I thought initially that he was having some kind of a fit because I had discovered during the intervening months that Mr. Johnson often said things that were not very accurate.
He had told me, for example, that he was from a “noble Scots family” and that one of his relatives was an ADC to German field marshal and later commanded a ‘Cossack division’ during the war.
I found out later that his father was an Irish Orangeman from Belfast, Northern Ireland and that his vaunted “German” relative never existed other than in his imagination.
But he duly showed up at my house in what looked like a giant milk truck with a Mercedes emblem on the front.
And he brought the uniform, carrying it up the front walk, dress braid flapping in the wind.
He and his wife, both published experts on Hitler’s art work, spent about three minutes in my living room before demanding to see the Hitler picture.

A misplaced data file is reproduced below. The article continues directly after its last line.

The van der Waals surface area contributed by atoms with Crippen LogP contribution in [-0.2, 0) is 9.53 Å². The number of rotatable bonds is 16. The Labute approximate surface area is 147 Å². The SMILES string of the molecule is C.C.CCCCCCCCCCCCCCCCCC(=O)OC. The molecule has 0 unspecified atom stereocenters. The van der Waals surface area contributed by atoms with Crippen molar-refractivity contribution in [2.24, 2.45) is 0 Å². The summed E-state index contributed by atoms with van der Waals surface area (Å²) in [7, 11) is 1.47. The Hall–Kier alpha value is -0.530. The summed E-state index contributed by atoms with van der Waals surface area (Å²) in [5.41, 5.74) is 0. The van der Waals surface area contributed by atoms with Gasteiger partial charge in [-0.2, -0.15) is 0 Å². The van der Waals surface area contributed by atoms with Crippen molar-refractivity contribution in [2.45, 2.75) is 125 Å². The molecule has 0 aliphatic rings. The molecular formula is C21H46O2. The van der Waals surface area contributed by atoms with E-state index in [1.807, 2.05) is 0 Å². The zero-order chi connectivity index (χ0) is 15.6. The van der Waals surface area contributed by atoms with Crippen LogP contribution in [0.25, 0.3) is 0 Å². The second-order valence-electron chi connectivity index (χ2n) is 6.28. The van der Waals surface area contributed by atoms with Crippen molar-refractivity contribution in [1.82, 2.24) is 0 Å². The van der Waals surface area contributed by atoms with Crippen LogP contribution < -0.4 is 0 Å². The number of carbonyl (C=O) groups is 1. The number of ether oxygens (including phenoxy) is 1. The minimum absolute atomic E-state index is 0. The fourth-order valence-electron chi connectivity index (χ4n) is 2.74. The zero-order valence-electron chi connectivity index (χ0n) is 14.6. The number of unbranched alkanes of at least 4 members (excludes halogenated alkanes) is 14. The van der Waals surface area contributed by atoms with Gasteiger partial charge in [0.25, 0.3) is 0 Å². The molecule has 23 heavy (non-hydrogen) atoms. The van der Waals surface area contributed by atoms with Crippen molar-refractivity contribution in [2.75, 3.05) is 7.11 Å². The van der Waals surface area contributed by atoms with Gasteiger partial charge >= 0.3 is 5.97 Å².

I took them to my office and he snatched it from the wall and examined it, with his wife beside him, under a strong light for about ten minutes. I was watching them from across the room and noted that they nodded to each other, smirked, winked and did elbow nudgings.
Mr. Johnson then said to me, ‘We got a deal here!’ and gave the picture to his wife to lock up in the truck.
He was very pleased with his trade because the picture, well-known and established in period publications, would have been worth far, far more on the market than the uniform.
I had never mentioned this picture, which a friend gave me for Christmas years before, to anyone, but as the result of my neighbor’s unsolicited but glowing praise, I had gained a wonderful object for my collection and made Mr. Johnson, and his wife, absolutely ecstatic at the thought of vast riches pending. But when his prospective customer reneged on the sale, he then tried to reverse the deal by claiming, without any proof whatsoever, that the painting was a 1935 art print by Heinrich Hoffman which would have been worth about as much as a dinner at a local Chinese buffet.
To say Mr. Johnson was unhappy would be an understatement.
It is regretfully expected that in commercial dealings a clever businessman will happily delude a customer but never a good idea for such a person to delude themselves.”